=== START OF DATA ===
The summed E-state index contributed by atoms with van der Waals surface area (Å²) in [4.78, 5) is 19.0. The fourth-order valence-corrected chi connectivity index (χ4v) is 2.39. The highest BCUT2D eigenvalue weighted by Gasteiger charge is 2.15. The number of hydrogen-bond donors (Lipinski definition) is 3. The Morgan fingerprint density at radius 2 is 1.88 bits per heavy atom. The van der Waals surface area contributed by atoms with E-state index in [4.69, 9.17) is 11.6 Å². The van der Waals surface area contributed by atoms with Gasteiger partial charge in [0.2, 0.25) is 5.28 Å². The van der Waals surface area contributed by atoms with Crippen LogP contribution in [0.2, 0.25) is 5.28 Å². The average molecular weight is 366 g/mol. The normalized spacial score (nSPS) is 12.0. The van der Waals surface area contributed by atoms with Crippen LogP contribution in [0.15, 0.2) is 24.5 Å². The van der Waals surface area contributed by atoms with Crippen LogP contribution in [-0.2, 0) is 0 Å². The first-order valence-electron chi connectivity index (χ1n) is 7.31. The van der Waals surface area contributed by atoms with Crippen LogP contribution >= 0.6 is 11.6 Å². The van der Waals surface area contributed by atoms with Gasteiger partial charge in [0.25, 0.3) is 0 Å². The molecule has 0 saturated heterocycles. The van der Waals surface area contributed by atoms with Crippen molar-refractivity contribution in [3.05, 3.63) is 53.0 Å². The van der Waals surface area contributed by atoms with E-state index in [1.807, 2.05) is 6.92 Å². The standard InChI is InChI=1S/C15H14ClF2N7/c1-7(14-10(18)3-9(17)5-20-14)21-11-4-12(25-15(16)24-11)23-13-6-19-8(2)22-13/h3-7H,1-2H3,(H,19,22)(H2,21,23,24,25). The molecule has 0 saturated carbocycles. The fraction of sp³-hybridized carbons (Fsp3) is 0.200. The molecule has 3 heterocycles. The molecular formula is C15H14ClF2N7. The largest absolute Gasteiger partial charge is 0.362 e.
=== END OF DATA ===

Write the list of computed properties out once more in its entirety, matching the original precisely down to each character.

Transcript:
The summed E-state index contributed by atoms with van der Waals surface area (Å²) in [4.78, 5) is 19.0. The fourth-order valence-corrected chi connectivity index (χ4v) is 2.39. The highest BCUT2D eigenvalue weighted by Gasteiger charge is 2.15. The number of hydrogen-bond donors (Lipinski definition) is 3. The Morgan fingerprint density at radius 2 is 1.88 bits per heavy atom. The van der Waals surface area contributed by atoms with E-state index in [4.69, 9.17) is 11.6 Å². The van der Waals surface area contributed by atoms with Gasteiger partial charge in [0.2, 0.25) is 5.28 Å². The van der Waals surface area contributed by atoms with Crippen LogP contribution in [0.2, 0.25) is 5.28 Å². The average molecular weight is 366 g/mol. The normalized spacial score (nSPS) is 12.0. The van der Waals surface area contributed by atoms with Crippen LogP contribution in [0.15, 0.2) is 24.5 Å². The van der Waals surface area contributed by atoms with Crippen LogP contribution in [-0.2, 0) is 0 Å². The first-order valence-electron chi connectivity index (χ1n) is 7.31. The van der Waals surface area contributed by atoms with Crippen LogP contribution >= 0.6 is 11.6 Å². The van der Waals surface area contributed by atoms with Gasteiger partial charge in [0.25, 0.3) is 0 Å². The molecule has 0 saturated heterocycles. The van der Waals surface area contributed by atoms with Crippen molar-refractivity contribution in [3.05, 3.63) is 53.0 Å². The van der Waals surface area contributed by atoms with E-state index in [1.807, 2.05) is 6.92 Å². The standard InChI is InChI=1S/C15H14ClF2N7/c1-7(14-10(18)3-9(17)5-20-14)21-11-4-12(25-15(16)24-11)23-13-6-19-8(2)22-13/h3-7H,1-2H3,(H,19,22)(H2,21,23,24,25). The molecule has 0 saturated carbocycles. The fraction of sp³-hybridized carbons (Fsp3) is 0.200. The molecule has 3 heterocycles. The molecular formula is C15H14ClF2N7. The largest absolute Gasteiger partial charge is 0.362 e.